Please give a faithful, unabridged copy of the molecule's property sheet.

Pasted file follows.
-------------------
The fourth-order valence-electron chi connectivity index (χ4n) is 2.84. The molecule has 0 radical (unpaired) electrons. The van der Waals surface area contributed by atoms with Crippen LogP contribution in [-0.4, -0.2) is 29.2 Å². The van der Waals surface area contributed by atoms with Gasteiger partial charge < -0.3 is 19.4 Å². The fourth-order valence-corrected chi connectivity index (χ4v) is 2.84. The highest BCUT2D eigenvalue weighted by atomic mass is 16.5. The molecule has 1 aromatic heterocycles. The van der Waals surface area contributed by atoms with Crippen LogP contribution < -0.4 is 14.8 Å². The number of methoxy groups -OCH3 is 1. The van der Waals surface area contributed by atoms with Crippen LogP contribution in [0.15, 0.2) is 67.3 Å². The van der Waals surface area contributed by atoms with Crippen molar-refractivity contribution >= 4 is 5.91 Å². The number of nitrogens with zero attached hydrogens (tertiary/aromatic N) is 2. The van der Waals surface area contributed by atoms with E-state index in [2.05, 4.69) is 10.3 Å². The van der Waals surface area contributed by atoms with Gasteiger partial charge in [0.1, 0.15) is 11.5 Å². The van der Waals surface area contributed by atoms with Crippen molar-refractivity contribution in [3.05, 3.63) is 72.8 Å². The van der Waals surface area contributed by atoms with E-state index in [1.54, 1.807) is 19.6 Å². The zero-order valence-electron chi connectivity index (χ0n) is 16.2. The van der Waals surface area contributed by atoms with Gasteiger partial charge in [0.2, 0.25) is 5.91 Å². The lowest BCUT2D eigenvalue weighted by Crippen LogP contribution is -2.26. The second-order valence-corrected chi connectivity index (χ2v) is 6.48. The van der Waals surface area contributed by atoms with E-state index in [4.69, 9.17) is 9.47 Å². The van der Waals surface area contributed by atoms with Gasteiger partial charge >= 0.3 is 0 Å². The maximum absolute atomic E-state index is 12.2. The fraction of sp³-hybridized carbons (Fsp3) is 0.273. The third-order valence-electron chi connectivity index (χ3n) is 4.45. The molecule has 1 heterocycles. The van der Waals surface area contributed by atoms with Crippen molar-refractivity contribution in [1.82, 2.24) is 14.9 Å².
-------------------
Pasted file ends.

The fourth-order valence-electron chi connectivity index (χ4n) is 2.84. The molecule has 0 radical (unpaired) electrons. The van der Waals surface area contributed by atoms with Crippen LogP contribution in [-0.4, -0.2) is 29.2 Å². The van der Waals surface area contributed by atoms with Gasteiger partial charge < -0.3 is 19.4 Å². The fourth-order valence-corrected chi connectivity index (χ4v) is 2.84. The highest BCUT2D eigenvalue weighted by atomic mass is 16.5. The molecule has 1 aromatic heterocycles. The van der Waals surface area contributed by atoms with Crippen LogP contribution < -0.4 is 14.8 Å². The number of methoxy groups -OCH3 is 1. The van der Waals surface area contributed by atoms with Crippen LogP contribution in [0.15, 0.2) is 67.3 Å². The van der Waals surface area contributed by atoms with Crippen molar-refractivity contribution >= 4 is 5.91 Å². The number of nitrogens with zero attached hydrogens (tertiary/aromatic N) is 2. The van der Waals surface area contributed by atoms with E-state index in [2.05, 4.69) is 10.3 Å². The van der Waals surface area contributed by atoms with Gasteiger partial charge in [0.1, 0.15) is 11.5 Å². The van der Waals surface area contributed by atoms with Crippen molar-refractivity contribution in [3.05, 3.63) is 72.8 Å². The van der Waals surface area contributed by atoms with E-state index in [1.54, 1.807) is 19.6 Å². The zero-order valence-electron chi connectivity index (χ0n) is 16.2. The van der Waals surface area contributed by atoms with Gasteiger partial charge in [0.2, 0.25) is 5.91 Å². The lowest BCUT2D eigenvalue weighted by Crippen LogP contribution is -2.26. The second-order valence-corrected chi connectivity index (χ2v) is 6.48. The van der Waals surface area contributed by atoms with E-state index in [4.69, 9.17) is 9.47 Å². The van der Waals surface area contributed by atoms with Gasteiger partial charge >= 0.3 is 0 Å². The maximum absolute atomic E-state index is 12.2. The fraction of sp³-hybridized carbons (Fsp3) is 0.273. The third-order valence-electron chi connectivity index (χ3n) is 4.45. The molecule has 1 heterocycles. The van der Waals surface area contributed by atoms with Crippen molar-refractivity contribution in [1.82, 2.24) is 14.9 Å².